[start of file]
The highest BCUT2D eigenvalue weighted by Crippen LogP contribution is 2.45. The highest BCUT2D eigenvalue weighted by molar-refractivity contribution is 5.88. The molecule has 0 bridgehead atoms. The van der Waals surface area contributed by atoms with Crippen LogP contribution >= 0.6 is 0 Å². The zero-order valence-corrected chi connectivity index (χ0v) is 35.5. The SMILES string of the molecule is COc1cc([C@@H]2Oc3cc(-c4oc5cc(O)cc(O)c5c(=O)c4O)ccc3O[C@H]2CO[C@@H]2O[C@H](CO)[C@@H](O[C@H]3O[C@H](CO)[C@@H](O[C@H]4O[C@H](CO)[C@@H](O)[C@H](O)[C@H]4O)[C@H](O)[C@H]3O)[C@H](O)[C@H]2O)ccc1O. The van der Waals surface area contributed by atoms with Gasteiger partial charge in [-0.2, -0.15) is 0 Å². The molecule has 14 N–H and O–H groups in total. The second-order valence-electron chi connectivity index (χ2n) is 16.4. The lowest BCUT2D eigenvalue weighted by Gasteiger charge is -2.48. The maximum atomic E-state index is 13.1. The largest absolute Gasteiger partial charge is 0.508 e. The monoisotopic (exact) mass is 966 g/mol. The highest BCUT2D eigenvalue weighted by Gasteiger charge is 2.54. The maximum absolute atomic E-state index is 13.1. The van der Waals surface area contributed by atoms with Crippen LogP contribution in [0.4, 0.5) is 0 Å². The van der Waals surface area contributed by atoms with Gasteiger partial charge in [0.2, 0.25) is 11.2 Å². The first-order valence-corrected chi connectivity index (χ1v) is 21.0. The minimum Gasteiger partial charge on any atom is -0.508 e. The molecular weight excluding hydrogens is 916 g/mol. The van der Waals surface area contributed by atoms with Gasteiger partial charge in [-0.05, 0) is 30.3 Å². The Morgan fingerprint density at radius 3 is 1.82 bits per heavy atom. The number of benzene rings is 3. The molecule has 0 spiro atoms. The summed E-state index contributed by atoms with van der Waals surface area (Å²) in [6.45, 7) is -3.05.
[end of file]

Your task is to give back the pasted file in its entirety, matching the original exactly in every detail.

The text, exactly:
The highest BCUT2D eigenvalue weighted by Crippen LogP contribution is 2.45. The highest BCUT2D eigenvalue weighted by molar-refractivity contribution is 5.88. The molecule has 0 bridgehead atoms. The van der Waals surface area contributed by atoms with Crippen LogP contribution >= 0.6 is 0 Å². The zero-order valence-corrected chi connectivity index (χ0v) is 35.5. The SMILES string of the molecule is COc1cc([C@@H]2Oc3cc(-c4oc5cc(O)cc(O)c5c(=O)c4O)ccc3O[C@H]2CO[C@@H]2O[C@H](CO)[C@@H](O[C@H]3O[C@H](CO)[C@@H](O[C@H]4O[C@H](CO)[C@@H](O)[C@H](O)[C@H]4O)[C@H](O)[C@H]3O)[C@H](O)[C@H]2O)ccc1O. The van der Waals surface area contributed by atoms with Gasteiger partial charge in [-0.2, -0.15) is 0 Å². The molecule has 14 N–H and O–H groups in total. The second-order valence-electron chi connectivity index (χ2n) is 16.4. The lowest BCUT2D eigenvalue weighted by Gasteiger charge is -2.48. The maximum atomic E-state index is 13.1. The largest absolute Gasteiger partial charge is 0.508 e. The monoisotopic (exact) mass is 966 g/mol. The highest BCUT2D eigenvalue weighted by Gasteiger charge is 2.54. The maximum absolute atomic E-state index is 13.1. The van der Waals surface area contributed by atoms with Crippen LogP contribution in [0.4, 0.5) is 0 Å². The van der Waals surface area contributed by atoms with Gasteiger partial charge in [0.2, 0.25) is 11.2 Å². The first-order valence-corrected chi connectivity index (χ1v) is 21.0. The minimum Gasteiger partial charge on any atom is -0.508 e. The molecular weight excluding hydrogens is 916 g/mol. The van der Waals surface area contributed by atoms with Gasteiger partial charge in [-0.05, 0) is 30.3 Å². The Morgan fingerprint density at radius 3 is 1.82 bits per heavy atom. The number of benzene rings is 3. The molecule has 0 spiro atoms. The summed E-state index contributed by atoms with van der Waals surface area (Å²) in [6.45, 7) is -3.05.